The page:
# Example:
head -n 3 ~/learn_bash/

tail -n 2  ~/learn_bash/files/cars.csv 


In this file we introduced wc, head and tail: they are all non-interactive commands. To interactively browse a file, we can use the less command, which has the same interface as the man command.

less ~/learn_bash/files/origin.txt 

A useful option is -S, which will not wrap long lines, meaning that long lines will not be split.


The grep command is used to search for a pattern in a file, and it prints the lines matching the pattern. The general syntax is “grep PATTERN FILE(s)”.

grep "Darwin" ~/learn_bash/files/origin.txt

The pattern can be more complicated than a simple string, but we will not cover this here. To match a pattern insensitive to case, we can use the -i option.

grep -i "darwin" ~/learn_bash/files/origin.txt

Some useful options:

  • -c prints the number of matching lines, instead of the lines themselves.
  • -v prints the lines that do not match the pattern (inVert match)
  • -n prints the line number before the line itself.
  • -w matches only whole words (not substrings)


The cut command is used to extract columns from a file. The general syntax is “cut -d DELIMITER -f FIELDS FILE(s)”. By default the delimiter is a tab, so you don’t need to specify

# Check the first two lines of the file first
head -n 2 ~/learn_bash/files/cars.csv

# Print only the columns model and cyl (1 and 3)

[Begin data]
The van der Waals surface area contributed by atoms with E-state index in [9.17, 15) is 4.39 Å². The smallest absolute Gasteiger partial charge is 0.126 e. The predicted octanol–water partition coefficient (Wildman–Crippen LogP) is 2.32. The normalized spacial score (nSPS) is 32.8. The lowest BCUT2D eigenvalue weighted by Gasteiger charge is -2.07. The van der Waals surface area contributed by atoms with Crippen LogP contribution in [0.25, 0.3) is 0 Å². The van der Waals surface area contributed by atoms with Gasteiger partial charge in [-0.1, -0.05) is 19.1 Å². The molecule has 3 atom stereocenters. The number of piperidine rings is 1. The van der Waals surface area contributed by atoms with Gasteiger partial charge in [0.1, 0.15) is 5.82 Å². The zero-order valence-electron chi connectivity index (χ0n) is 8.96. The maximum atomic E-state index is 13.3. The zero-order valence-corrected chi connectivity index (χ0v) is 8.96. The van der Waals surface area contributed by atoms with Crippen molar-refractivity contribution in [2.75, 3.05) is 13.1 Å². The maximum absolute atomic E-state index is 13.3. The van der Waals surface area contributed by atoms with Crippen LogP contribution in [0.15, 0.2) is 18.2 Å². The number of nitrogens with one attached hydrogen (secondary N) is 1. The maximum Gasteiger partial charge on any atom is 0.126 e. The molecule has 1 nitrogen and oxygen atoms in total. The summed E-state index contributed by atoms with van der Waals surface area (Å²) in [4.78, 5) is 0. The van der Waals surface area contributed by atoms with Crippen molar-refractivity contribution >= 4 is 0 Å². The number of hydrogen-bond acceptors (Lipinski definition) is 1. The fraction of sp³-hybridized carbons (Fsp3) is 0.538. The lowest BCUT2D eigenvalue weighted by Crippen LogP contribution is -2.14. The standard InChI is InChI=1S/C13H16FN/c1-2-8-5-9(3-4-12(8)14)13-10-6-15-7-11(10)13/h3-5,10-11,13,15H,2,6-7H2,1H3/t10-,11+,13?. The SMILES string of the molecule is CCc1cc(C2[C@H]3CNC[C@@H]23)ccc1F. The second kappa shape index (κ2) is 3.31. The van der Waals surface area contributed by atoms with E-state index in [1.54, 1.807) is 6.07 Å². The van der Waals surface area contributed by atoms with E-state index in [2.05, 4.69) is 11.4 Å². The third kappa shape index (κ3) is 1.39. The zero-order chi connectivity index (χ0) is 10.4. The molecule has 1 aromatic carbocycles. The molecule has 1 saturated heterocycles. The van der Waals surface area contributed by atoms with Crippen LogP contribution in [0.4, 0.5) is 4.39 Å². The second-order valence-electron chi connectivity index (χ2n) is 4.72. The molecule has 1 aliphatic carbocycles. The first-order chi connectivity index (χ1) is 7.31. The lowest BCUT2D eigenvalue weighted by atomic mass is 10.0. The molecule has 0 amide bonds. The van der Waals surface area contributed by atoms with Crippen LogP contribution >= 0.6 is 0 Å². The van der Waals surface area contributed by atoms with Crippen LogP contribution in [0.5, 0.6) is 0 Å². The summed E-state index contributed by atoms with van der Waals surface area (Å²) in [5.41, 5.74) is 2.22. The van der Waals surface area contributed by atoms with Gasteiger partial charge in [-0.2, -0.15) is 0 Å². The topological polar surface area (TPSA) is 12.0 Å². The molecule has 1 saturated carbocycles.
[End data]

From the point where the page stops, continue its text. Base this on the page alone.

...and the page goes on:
cut -d "," -f 1,3 ~/learn_bash/files/cars.csv

:question: Extract the same columns, but from the file ~/learn_bash/files/cars.tsv (tab-separated).


The sed command is used to search and replace text in a file. The general syntax is “sed -e ‘s/OLD/NEW/g’ FILE(s)”.

# We can replace the "," with a "|"
sed 's/,/|/g' ~/learn_bash/files/cars.csv

Here we used an obscure syntax, which will become familiar with practice, as it’s borrowed by other tools and even programming languages: s/SOMETHING/OTHER/g. The s means “substitute”, the g means “global” (i.e. replace all the occurrences.

Try to replace only the first occurrence, removing the g:

sed 's/,/---/' ~/learn_bash/files/cars.csv


The sort command is used to sort the lines of a file. By default, it sorts alphabetically.

sort ~/learn_bash/files/cars.csv

Some options:

  • -t, to specify the delimiter (in this case, a comma)
  • -k FIELDS to sort by the given fields (fields being a number or a set of numbers separated by commas)
  • -n to sort numerically (this is a switch)
  • -r to sort in reverse order (this is a switch)
sort -n -t, -k 2 ~/learn_bash/files/cars.csv

Typing multi-line commands

Sometimes our terminal can become too crammed with text, and we would like to type a command in multiple lines. This is possible with the \ character, which tells the shell that the command continues on the next line. This is useful in our website, to make commands clearer to read:

conda install --yes -c conda-forge \
  -c bioconda "seqfu>1.10"

:warning: Note that when you type a backslash at the end of a line and then press enter, the shell will print a different promt (usually a >), which means that the command is not finished yet. The greater-than is not to be confused with the redirection operator.